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Drone identification and tracking report released

FAA to weigh dissenting viewpoints

The FAA on Dec. 19 published a much-anticipated report from the aviation rulemaking committee formed to study and recommend a systematic approach to identifying drones in flight, enabling law enforcement, air traffic control, and security authorities to instantly identify the owner of the drone. The FAA will now consider the data and recommendations in crafting a final rule that will remove one of the most significant obstacles to advanced unmanned aircraft operations including flights over people and beyond the remote pilot’s line of sight.

The FAA will consider a variety of alternatives for remote tracking and identification of drones like this DJI Phantom 4. Jim Moore photo.

Formation of the Unmanned Aircraft Systems Identification and Tracking Aviation Rulemaking Committee was announced in March, when FAA Administrator Michael Huerta noted that concerns expressed by law enforcement agencies over the electronic anonymity of a drone in flight was among the primary reasons why a rule allowing drone flights over people, once expected by the end of 2016, had stalled. The rulemaking committee, composed of 74 members (including AOPA) began its work in June. Members represented a range of stakeholders, including manufacturers, law enforcement, air traffic control, researchers, and others.

The final report is dated Sept. 30, though several members of the committee submitted dissenting views in the following days and weeks, and their comments and suggestions are included in the final report published Dec. 19, as noted in the report’s executive summary: “Although some decisions were not unanimous, the ARC reached general agreement on many of their recommendations to the FAA.”

The report gives the FAA a variety of options to consider, along with data on the current capabilities of unmanned aircraft systems in use. The committee proposed two basic methods for tracking and identification of drones: The first option is to use data broadcasted directly from the drone, and encoding digital identification information into the radio signals exchanged between the drone and controller; the alternative is to use a “network publishing” approach, in which the drone data would be transmitted to an internet service during flight, which could in turn be accessed by law enforcement agencies. Committee members representing law enforcement expressed a preference for direct transmission (which could also include programming a unique pattern of flashing the LEDs installed on most drones in a signature pattern that is readable by a device on the ground), to maintain the capability to identify a drone in areas where cellular or other data networks are not available.

The committee recommended that drone identification data must include a unique identifier for each aircraft, tracking information, and information that identifies the drone owner or pilot. The committee recommended that the FAA include in the final rule provisions for waivers or exemptions of certain operations, including public safety, and limiting public access to information that would identify a particular pilot or drone owner.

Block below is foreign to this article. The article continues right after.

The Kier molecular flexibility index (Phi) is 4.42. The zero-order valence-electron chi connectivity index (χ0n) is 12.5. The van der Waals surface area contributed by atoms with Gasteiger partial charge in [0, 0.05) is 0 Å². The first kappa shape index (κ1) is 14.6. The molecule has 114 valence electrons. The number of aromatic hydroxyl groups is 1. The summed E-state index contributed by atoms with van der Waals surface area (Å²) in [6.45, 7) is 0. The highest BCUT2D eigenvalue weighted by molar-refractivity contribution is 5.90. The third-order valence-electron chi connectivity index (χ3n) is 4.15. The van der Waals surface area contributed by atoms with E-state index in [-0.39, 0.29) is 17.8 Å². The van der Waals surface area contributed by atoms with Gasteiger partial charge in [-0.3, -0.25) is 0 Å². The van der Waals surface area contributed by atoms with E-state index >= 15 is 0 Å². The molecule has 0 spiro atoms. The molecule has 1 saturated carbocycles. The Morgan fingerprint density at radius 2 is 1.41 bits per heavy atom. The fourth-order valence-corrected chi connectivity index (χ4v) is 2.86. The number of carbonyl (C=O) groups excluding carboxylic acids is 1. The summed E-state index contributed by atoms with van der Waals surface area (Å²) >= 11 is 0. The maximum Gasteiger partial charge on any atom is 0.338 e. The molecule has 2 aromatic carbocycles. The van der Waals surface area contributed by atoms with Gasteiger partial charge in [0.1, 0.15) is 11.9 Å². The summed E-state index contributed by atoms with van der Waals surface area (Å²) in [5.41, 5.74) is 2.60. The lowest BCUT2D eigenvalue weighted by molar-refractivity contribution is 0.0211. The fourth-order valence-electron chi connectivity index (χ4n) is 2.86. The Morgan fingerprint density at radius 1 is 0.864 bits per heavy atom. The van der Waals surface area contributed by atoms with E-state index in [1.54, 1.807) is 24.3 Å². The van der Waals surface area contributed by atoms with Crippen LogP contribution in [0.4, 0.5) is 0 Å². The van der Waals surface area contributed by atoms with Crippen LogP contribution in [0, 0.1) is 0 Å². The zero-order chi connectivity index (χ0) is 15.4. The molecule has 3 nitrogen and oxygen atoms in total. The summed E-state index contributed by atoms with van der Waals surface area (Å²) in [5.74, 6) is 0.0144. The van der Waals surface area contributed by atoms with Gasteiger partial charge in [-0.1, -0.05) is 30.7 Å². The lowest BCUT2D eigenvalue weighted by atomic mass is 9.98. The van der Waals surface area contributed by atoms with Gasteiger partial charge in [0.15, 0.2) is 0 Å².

Dissenting views generally centered on the applicability and scope of the requirement, and to which operations it should apply. Some dissenters objected to the report’s recommendation that the FAA consider exempting model aircraft flown under Part 101. It will be up to the FAA to decide where all limits are set; the committee only had authority to make recommendations.

DJI, the world’s leading civilian drone manufacturer, issued a press release and a discussion paper Dec. 19, noting that DJI has already enabled remote identification of its drones through radio signals broadcast by the unmanned aircraft. DJI, in the paper, makes a case for limiting public access to drone identification data.

“Owners and operators have legitimate reasons to keep the locations, dates, and times of their UAS flights private even if that data is not directly associated with [personally identifiable information],” the DJI report states. “The privacy of all individuals (including operators and customers) should be addressed, and privacy should be a consideration during the rulemaking for remote ID and tracking.”

DJI Vice President for Policy and Legal Affairs Brendan Schulman, in the press release, noted that the report is not the final word on what the FAA rule will include.

“There is still an important discussion to come about how to balance governmental needs and desires with the burdens, costs, and privacy invasions that could be faced by drone pilots depending on the actual technologies chosen and how they are implemented,” Schulman said. “Drone pilots and operators were not well-represented in terms of the number of ARC members, and we feel their interests will be expressed in the future rulemaking process that lies ahead.”

AOPA Director of Regulatory Affairs Justin Barkowski said the association will continue to work with the FAA and industry stakeholders to shape a final rule that will, among other important functions, ensure remote identification requirements promote accountability of drone pilots while safely allowing more advanced unmanned aircraft operations. Enabling a drone, and its owner and/or pilot, to be quickly identified by law enforcement and security personnel, is a necessary step toward expanding the authorized use of drones to include flights over people and beyond line of sight, and the safe integration of drones in the National Airspace System.

Jim Moore

Jim Moore

Managing Editor-Digital Media
Digital Media Managing Editor Jim Moore joined AOPA in 2011 and is an instrument-rated private pilot, as well as a certificated remote pilot, who enjoys competition aerobatics and flying drones.
Topics: Advocacy, Drone, Technology

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